Going Global: The Recent British Council Conference Highlighted the Growth and Struggles of International Universities

By Watson, Jamal Eric | Diverse Issues in Higher Education, June 5, 2014 | Go to article overview

Going Global: The Recent British Council Conference Highlighted the Growth and Struggles of International Universities


Watson, Jamal Eric, Diverse Issues in Higher Education


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Yusuf Adamu recognizes that he has a "problem" that most of the world's colleges and universities would love to have.

Enrollment at Nigeria's Federal University Dutse, a newly established college located in the country's historic city of Dutse, is at an all-time high, and Adamu--the school's registrar--now has to develop new strategies to accommodate students who want to use their education to become active participants in Africa's emerging economy.

"We don't want to duplicate efforts," says Adamu, who made the 12-hour trek by plane in April to Miami to participate in the Going Global conference. The conference was sponsored by the British Council, an international organization that promotes educational opportunities and cross-cultural relations around the world. "We live in a global world, so we have to find innovative ways to partner with other institutions and learn from them. We see this as an absolute necessity."

Founded in 2011, Federal University Dutse--which boasts a student population of about 1,000--is now looking to become competitive enough to send some of its best students abroad,

while also becoming a destination spot for students in the U.S. and elsewhere who want to learn about African culture and history.

"Even as we grow beyond our capacity, we still want to become better known outside of Nigeria," says Adamu. "And we want to form partnerships with other colleges across the globe."

Abroad opportunities

Not long ago, universities--much like their governments -- were reluctant to share best practices and strategies with foreign academic institutions looking to replicate successful programs.

But in an age of popular study abroad programs and social media, the isolationist borders have fallen, and collaboration between universities in different nations has become common.

In May, a team of eight Howard University students headed to Romania and Chile, where they will spend two months doing comparative cybersecurity research as participants in the National Science Foundation-funded Global Education, Awareness and Research Undergraduate Program (GEAR-UP).

The teams in Romania and Chile are part of a group of 32 science and engineering students from Howard who will conduct research abroad this summer. The program, now in its fourth year, works to grow international engagement of graduates in engineering and science through study and research abroad. It is led by the university's College of Engineering, Architecture and Computer Sciences (CEACS) and sustained through a $5 million, multi-year National Science Foundation (NSF) grant awarded in 2010.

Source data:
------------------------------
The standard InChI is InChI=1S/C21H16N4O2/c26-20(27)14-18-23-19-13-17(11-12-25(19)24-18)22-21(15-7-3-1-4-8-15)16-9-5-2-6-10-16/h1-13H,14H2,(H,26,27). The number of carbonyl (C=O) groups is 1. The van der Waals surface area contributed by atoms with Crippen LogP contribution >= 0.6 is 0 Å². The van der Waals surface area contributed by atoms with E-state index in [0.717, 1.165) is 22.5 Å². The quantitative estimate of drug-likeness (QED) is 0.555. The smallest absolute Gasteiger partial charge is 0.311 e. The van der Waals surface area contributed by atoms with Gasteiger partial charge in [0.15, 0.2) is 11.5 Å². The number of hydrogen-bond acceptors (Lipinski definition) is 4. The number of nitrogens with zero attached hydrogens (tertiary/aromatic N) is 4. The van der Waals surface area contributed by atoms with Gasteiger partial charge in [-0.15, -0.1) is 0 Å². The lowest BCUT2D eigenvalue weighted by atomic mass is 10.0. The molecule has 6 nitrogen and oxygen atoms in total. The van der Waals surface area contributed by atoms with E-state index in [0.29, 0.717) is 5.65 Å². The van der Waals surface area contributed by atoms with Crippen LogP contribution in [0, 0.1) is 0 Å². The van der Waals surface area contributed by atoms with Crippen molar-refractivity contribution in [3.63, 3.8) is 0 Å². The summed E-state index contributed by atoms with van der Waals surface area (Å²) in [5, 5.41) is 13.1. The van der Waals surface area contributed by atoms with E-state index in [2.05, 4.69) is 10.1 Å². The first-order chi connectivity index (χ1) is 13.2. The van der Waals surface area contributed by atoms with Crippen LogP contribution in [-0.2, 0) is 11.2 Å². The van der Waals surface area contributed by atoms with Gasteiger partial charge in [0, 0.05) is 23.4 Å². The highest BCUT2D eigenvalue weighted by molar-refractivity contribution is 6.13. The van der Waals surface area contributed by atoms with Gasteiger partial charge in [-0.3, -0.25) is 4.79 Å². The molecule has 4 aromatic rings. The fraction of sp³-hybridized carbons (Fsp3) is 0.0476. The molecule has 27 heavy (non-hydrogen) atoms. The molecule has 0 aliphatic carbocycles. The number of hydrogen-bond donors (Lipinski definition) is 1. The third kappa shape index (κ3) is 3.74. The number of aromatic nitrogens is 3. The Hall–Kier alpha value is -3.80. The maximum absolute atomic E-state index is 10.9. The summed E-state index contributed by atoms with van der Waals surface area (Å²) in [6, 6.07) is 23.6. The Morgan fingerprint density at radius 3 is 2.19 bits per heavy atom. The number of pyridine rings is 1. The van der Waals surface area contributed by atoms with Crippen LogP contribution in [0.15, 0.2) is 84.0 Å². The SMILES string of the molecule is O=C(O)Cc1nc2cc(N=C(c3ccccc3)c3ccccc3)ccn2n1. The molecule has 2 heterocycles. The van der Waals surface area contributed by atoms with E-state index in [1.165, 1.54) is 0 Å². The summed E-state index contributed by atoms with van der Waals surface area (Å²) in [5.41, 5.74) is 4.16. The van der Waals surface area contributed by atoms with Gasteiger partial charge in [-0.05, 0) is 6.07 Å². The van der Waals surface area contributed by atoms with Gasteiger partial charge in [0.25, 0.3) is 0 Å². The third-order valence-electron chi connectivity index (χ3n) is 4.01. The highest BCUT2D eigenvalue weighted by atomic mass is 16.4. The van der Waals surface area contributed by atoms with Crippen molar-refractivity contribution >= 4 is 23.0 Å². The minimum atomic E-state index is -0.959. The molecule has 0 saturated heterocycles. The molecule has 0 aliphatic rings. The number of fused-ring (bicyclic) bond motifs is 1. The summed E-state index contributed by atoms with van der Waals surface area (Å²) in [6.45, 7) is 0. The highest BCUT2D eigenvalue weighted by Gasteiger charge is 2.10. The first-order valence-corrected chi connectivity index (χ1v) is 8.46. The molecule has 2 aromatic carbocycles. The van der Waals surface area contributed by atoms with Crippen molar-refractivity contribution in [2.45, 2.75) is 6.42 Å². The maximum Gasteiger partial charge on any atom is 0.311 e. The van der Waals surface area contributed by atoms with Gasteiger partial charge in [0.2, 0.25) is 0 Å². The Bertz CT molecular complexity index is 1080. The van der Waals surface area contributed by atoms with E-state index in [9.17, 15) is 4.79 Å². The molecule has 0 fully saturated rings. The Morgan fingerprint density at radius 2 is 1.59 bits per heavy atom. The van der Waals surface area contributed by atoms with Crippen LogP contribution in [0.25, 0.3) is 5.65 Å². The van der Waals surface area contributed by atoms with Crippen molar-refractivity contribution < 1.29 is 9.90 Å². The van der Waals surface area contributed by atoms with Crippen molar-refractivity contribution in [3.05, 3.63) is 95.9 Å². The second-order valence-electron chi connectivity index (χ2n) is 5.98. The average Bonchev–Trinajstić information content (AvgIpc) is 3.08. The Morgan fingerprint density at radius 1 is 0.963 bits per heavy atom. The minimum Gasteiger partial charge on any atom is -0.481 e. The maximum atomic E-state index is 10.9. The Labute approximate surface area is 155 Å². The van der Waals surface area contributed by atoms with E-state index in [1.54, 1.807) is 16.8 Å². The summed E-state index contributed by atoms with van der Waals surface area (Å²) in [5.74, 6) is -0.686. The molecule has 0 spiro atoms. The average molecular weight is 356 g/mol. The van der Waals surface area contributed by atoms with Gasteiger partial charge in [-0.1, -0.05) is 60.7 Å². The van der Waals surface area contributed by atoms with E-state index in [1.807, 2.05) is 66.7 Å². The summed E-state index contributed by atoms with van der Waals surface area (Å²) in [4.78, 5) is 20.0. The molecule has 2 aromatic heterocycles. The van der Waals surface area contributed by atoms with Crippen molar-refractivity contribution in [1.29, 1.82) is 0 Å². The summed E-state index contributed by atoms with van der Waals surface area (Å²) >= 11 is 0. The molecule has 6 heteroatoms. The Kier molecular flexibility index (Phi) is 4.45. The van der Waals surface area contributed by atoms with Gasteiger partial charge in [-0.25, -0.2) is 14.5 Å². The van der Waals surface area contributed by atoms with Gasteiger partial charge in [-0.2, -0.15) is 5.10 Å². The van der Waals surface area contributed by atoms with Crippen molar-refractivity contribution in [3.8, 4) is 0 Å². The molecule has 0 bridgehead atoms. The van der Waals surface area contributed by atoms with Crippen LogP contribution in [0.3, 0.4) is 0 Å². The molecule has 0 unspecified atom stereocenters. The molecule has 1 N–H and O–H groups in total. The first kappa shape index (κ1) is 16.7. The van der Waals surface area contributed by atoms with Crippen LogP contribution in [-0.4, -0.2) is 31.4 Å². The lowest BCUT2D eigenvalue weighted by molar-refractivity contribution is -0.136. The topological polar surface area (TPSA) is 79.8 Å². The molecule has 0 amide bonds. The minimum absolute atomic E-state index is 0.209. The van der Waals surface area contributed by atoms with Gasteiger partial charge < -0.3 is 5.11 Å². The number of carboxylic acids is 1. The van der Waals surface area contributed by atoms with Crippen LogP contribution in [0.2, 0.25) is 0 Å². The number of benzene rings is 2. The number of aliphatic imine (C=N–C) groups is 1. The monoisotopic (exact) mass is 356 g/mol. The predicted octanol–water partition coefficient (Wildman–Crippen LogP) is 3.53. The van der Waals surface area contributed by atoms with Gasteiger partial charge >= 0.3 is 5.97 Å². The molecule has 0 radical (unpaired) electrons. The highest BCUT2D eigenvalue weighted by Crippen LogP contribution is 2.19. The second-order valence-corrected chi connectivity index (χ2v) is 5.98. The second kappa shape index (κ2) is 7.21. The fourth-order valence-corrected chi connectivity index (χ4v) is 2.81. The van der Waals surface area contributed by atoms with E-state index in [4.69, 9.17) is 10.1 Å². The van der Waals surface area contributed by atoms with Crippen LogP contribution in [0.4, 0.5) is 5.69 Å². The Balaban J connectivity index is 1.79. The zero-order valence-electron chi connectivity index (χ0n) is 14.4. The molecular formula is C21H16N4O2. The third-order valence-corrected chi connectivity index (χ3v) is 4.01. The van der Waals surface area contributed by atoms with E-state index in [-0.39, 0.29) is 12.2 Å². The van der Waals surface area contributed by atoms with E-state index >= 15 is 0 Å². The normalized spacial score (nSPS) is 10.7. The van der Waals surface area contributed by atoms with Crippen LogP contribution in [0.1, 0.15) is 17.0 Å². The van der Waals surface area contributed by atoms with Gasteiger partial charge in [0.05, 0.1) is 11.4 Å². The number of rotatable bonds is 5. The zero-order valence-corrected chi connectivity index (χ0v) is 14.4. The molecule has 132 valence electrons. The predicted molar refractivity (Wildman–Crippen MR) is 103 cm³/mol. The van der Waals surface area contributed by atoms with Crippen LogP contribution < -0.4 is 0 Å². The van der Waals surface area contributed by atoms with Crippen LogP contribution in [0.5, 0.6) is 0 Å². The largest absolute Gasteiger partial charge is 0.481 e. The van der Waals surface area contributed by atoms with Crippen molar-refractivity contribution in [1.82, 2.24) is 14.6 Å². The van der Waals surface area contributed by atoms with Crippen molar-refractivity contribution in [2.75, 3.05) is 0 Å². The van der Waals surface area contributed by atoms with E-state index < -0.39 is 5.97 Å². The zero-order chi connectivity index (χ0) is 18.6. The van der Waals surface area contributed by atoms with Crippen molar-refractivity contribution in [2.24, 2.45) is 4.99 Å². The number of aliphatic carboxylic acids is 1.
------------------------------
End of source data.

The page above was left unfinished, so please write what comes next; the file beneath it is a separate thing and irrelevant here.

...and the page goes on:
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"National statistics suggest that very few African-Americans have the opportunity to travel abroad to study or do research," says Dr. Lorraine Fleming, the GEAR-UP director and a professor of civil engineering at Howard. "Our mission at Howard is to produce leaders for America and the global community. GEARUP is doing just that by allowing students a first-hand opportunity to practice as engineers and scientists in a global setting."

British council

Early on, the British Council became one of the early promoters of cross-cultural exchanges, setting up offices in nations across the world and luring thousands of international educators to its annual Going Global conference. This year, the conference was appropriately titled Inclusion, Innovation, Impact.

"The British Council has been bringing people together and building trust and understanding around the world for 80 years," says Rebecca Hughes, the organizations director of international higher education. "Currently, we work in more than 100 countries and our 7,000 staff--including 2,000 teachers--work with thousands of professionals and policymakers and millions of young people every year by teaching English, sharing the arts and delivering education and society programs. …

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